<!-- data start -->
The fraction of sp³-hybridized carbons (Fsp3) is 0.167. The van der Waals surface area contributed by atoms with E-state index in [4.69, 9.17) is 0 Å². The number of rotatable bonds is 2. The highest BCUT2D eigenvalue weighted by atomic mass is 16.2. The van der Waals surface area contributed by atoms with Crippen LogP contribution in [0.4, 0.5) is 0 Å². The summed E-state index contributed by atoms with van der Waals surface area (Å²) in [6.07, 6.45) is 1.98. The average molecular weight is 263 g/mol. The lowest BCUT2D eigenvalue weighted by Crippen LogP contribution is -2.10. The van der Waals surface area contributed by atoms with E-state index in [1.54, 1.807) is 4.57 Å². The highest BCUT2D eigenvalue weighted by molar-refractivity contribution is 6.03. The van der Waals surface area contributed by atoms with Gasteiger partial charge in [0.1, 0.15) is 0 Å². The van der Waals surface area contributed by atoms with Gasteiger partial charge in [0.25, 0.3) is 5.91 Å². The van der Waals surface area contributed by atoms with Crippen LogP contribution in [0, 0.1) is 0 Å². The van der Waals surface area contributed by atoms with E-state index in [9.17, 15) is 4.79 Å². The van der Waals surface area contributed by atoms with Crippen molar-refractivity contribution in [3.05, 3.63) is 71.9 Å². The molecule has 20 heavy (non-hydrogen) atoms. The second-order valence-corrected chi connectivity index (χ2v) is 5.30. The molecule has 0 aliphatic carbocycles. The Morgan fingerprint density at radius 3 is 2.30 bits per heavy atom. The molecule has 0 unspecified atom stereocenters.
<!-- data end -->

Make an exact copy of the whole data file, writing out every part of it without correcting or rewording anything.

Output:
The fraction of sp³-hybridized carbons (Fsp3) is 0.167. The van der Waals surface area contributed by atoms with E-state index in [4.69, 9.17) is 0 Å². The number of rotatable bonds is 2. The highest BCUT2D eigenvalue weighted by atomic mass is 16.2. The van der Waals surface area contributed by atoms with Crippen LogP contribution in [0.4, 0.5) is 0 Å². The summed E-state index contributed by atoms with van der Waals surface area (Å²) in [6.07, 6.45) is 1.98. The average molecular weight is 263 g/mol. The lowest BCUT2D eigenvalue weighted by Crippen LogP contribution is -2.10. The van der Waals surface area contributed by atoms with E-state index in [1.54, 1.807) is 4.57 Å². The highest BCUT2D eigenvalue weighted by molar-refractivity contribution is 6.03. The van der Waals surface area contributed by atoms with Gasteiger partial charge in [0.1, 0.15) is 0 Å². The van der Waals surface area contributed by atoms with Gasteiger partial charge in [0.25, 0.3) is 5.91 Å². The van der Waals surface area contributed by atoms with Crippen LogP contribution in [0, 0.1) is 0 Å². The van der Waals surface area contributed by atoms with E-state index in [9.17, 15) is 4.79 Å². The van der Waals surface area contributed by atoms with Crippen molar-refractivity contribution in [3.05, 3.63) is 71.9 Å². The molecule has 20 heavy (non-hydrogen) atoms. The second-order valence-corrected chi connectivity index (χ2v) is 5.30. The molecule has 0 aliphatic carbocycles. The Morgan fingerprint density at radius 3 is 2.30 bits per heavy atom. The molecule has 0 unspecified atom stereocenters.